it’s often in the detail that you get a proper idea of what something is about. I was re-reading my friend Andrew Bracey‘s excellent catalogue for his detail exhibition where he quotes the painter Malcolm Morley saying that it was in the detail, very close detail indeed that the energy of the painting resided. Maybe its so…I just started out on the Rock sub set of my Landscape & Memory series…and thought it would be interesting – at the early stage of each of the eighteen works – to take a detail from each. What it tells me who knows…but anyway I’m studying them nonetheless.
Besides getting on with this project – I’ve set myself a deadline of Christmas to have the lot completed – I’m also setting a harder deadline for the Playground Of The Midlands sub project (the Charnwood leg of the Leicestershire set that began years back with the From The Earth Wealth (aka North West Leics) group. The third leg of this one – Painting The Town Red, the Melton district – got started at a lick last Spring and then fizzled out towards the end of May. So yesterday myself and my partner in crime Simon rebooted and got over to Bottesford, the most northerly outpost, to begin the task of completing the set. It has to be admitted that as we plough through what will end up being over two hundred plus settlements across the county it gets harder to find distinctive features in the many sleepy small villages we encounter! As often mentioned before head over to Simon’s blog for the decent photos – me I settle for tatty aide memoires for what will become the paintings. So above is a photo from Bottesford…and below the painting that resulted from a trip, quite a long time back now, to Hathern.
Ah…yesterday…and now today. It doesn’t pay to be clever does it. Bragging about the weather has seen a day of squally rain, some of it quite heavy. We have managed to get out twice for reasonable strolls without getting wet but a goodly part of the day has us confined to the studio. Some decent progress made but in order to cheer us on a grey day I’ve pinned a few studies I made back on Cape Cornwall a few years back that put some strong Cornish colour on the wall. Oddly enough we were there on the first of November with a temperature (and sun to match) of seventy degrees c. And ‘the donald’ says global warming doesn’t exist!
So shortly we are off to the Shetlands, to Scalloway and to The Booth. For a month we will be living and working there and it is always tricky on such an expedition deciding what to take by way of materials. You don’t want to be too prescriptive on the one hand but properly equipped on the other. Especially so as material supplies may be tricky there (though of course it might be much easier than I’m imagining). Nonetheless I have drafted a sort of plan! Some time back I was rather taken by a small clutch of Knitting Sheaths that reside in the museum there – I’m hoping to see them during our stay.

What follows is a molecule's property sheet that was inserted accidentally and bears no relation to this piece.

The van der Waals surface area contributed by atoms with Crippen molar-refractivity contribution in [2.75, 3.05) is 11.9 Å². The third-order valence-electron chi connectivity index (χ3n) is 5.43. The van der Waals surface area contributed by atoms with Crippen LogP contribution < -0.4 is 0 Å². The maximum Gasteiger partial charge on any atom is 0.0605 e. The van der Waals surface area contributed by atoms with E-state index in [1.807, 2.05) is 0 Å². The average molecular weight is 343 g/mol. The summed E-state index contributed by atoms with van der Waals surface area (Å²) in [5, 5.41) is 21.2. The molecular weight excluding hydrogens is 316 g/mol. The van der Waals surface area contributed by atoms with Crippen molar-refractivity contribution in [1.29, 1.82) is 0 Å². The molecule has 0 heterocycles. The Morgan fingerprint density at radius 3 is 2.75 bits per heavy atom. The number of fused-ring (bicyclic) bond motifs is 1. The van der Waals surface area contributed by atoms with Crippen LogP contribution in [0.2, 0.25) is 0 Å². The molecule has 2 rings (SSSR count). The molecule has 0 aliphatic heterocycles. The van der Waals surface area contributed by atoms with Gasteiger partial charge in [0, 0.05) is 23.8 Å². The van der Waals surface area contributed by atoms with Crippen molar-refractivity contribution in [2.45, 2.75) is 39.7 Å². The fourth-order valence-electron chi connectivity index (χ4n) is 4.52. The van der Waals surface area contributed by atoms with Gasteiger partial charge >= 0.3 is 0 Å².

And I’ve riffed on them over the past few months in photoshop…so I have at least the beginning of imagery that hopefully relates to my Wonky Geometry. Then a trip to the Ashmolean a while back with my pal Simon to see the wonderful Raphael drawing show had us wandering through the room of Japanese scrolls – kakejuki…brilliant! Just the thing for a trip away…paper based and roll em’ up to transport back easily.
I’m wondering exactly what may be the unintended consequences of working from my mashups of the photos I take in preparation for my series Playground of the Midlands. Perhaps it should have occurred to me a lot earlier. After all I started playing around with photographic source imagery back in the 1990’s! But in all honesty I’d not really thought it through much until earlier in the week. Stepping back from one of the canvases the choices of elements were shockingly clear – yes – you could see what it was! Usually my mashing up, or colour choices or plain cackhandedness takes care of any original referent.
One of my many painting heroes is Thomas Nozkowski. I like his clearheaded and unfussy approach to the business of making a picture and the plain commonsense of much he says about it. He is rightly admired for his certainty that everything he does is grounded in real world experience. You get a really honest insight into his process from these videos made by his son – here’s the other – where he expands on the idea of how the work evolves. I guess one of my reasons for liking his work is my similar idea of how to construct a picture. In a 2015 catalogue he talks of his work becoming “more open ended. That’s to say initially I prided myself on sticking close to my original source material…but I’m much more interested in all the evocations and echoes and implications…so instead of a tight little knot, I think it’s now something that’s a bit more open for interpretation”. I’m wondering whether or not I may allow some movement in the other direction – or should I – as Thomas suggests – work harder at the taking out rather than the letting in?
So that’s one conundrum going around my head (where a gummed up ear is making it a rather lonely and frustrating place right now). Another that’s been bugging me for a while is the point of all this anyway. I mean doing what I’m doing right now…’social media’ that as David Byrne recently suggested may actually do as much harm as good. After all if there’s a point to painting it has to be in substantial part the engagement with the actual object. It’s not lost on me that both the bodies of work I’m particularly focused on right now have no obvious outlets in the real world – and that is equally frustrating too. Maybe the memo to self is to start searching for opportunities to get the work out there…though after I have resolved it all!